Overview

This Weekly Bulletin focuses on public health emergencies occurring in the WHO African region. This week’s articles cover:

Monkey pox in the WHO African Region

Yellow fever in West, Central and East Africa

COVID-19 in the African Region

For each of these events, a brief description, followed by public health measures implemented and an interpretation of the situation is provided.

A table is provided at the end of the bulletin with information on all new and ongoing public health events currently being monitored in the region, as well as recent events that have been controlled and closed.

Major issues and challenges include:

The number of confirmed monkeypox cases has drastically increased within the past week.

Eleven countries have confirmed monkeypox outbreaks in Africa since the start of the outbreak.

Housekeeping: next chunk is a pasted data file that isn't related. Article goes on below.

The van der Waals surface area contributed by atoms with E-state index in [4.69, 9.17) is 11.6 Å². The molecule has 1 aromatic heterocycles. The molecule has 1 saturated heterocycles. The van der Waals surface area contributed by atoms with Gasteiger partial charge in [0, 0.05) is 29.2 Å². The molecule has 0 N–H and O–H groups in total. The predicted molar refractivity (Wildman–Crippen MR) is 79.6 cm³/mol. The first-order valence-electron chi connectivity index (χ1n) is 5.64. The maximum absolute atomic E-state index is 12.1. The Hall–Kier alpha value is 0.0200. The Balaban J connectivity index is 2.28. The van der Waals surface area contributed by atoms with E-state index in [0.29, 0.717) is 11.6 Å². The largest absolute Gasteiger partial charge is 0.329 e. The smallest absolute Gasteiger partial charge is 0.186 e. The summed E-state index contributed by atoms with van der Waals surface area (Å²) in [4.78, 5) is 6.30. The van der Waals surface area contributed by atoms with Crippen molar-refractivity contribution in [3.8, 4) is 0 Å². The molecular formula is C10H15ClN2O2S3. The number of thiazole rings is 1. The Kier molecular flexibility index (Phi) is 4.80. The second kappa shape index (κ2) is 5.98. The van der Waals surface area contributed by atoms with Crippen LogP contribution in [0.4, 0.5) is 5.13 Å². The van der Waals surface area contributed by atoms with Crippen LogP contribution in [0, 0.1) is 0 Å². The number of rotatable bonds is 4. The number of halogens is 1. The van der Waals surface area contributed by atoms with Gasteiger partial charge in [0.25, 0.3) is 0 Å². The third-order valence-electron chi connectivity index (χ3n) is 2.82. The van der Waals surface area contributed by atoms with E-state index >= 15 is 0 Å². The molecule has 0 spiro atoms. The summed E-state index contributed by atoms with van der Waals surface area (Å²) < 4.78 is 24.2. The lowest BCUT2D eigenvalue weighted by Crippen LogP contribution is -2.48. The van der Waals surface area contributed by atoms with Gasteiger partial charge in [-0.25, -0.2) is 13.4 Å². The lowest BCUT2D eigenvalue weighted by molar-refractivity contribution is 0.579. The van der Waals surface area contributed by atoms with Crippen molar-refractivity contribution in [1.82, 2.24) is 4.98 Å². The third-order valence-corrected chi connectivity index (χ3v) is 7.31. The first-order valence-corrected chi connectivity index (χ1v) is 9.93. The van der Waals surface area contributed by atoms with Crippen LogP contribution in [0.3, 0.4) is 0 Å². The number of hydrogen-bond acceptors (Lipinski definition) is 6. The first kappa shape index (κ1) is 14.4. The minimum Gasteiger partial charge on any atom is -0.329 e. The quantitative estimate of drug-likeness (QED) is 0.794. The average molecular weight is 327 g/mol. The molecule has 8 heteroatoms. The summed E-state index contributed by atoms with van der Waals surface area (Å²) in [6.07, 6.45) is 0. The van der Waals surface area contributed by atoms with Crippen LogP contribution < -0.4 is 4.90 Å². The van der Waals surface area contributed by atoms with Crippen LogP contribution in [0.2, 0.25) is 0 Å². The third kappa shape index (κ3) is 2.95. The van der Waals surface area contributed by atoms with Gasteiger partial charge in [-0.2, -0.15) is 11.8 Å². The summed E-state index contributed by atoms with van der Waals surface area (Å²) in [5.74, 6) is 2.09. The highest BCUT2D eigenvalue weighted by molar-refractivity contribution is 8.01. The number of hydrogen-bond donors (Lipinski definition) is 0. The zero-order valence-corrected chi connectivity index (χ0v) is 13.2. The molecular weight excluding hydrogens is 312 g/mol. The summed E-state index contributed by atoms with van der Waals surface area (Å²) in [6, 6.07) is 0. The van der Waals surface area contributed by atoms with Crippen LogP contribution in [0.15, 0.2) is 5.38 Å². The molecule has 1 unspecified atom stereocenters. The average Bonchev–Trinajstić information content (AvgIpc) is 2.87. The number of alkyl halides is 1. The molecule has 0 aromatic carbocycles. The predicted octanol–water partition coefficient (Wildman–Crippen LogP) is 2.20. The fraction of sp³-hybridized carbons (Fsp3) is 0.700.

All cases reported in the past week are from three countries that previously notified monkeypox cases; Ghana, Nigeria and Morocco. WHO continues to provide the necessary support to improve surveillance and laboratory capacity, including genomic surveillance in affected countries. The immunization coverage for yellow fever has been suboptimal in most of the countries in the WHO African region prone to yellow fever and in specific populations. According to WHO and UNICEF estimates, in 2021, the routine childhood vaccination immunization coverage for yellow fever in the African region was 47%. This is much lower than the 80% threshold required to confer population immunity against yellow fever, indicating that a large population remains susceptible to yellow fever with a risk of continued transmission. Furthermore, many countries in West, Central, and East Africa have been facing political instability and insecurity, in addition to concurrent outbreaks (including COVID-19, Ebola virus disease, cholera, meningitis, malaria, monkeypox, chikungunya, plague, Lassa fever, etc.). These could contribute to delayed case investigation and hinder the surveillance and response efforts against yellow fever.

Source: World Health Organization

By pr.web

Leave a Reply

Your email address will not be published.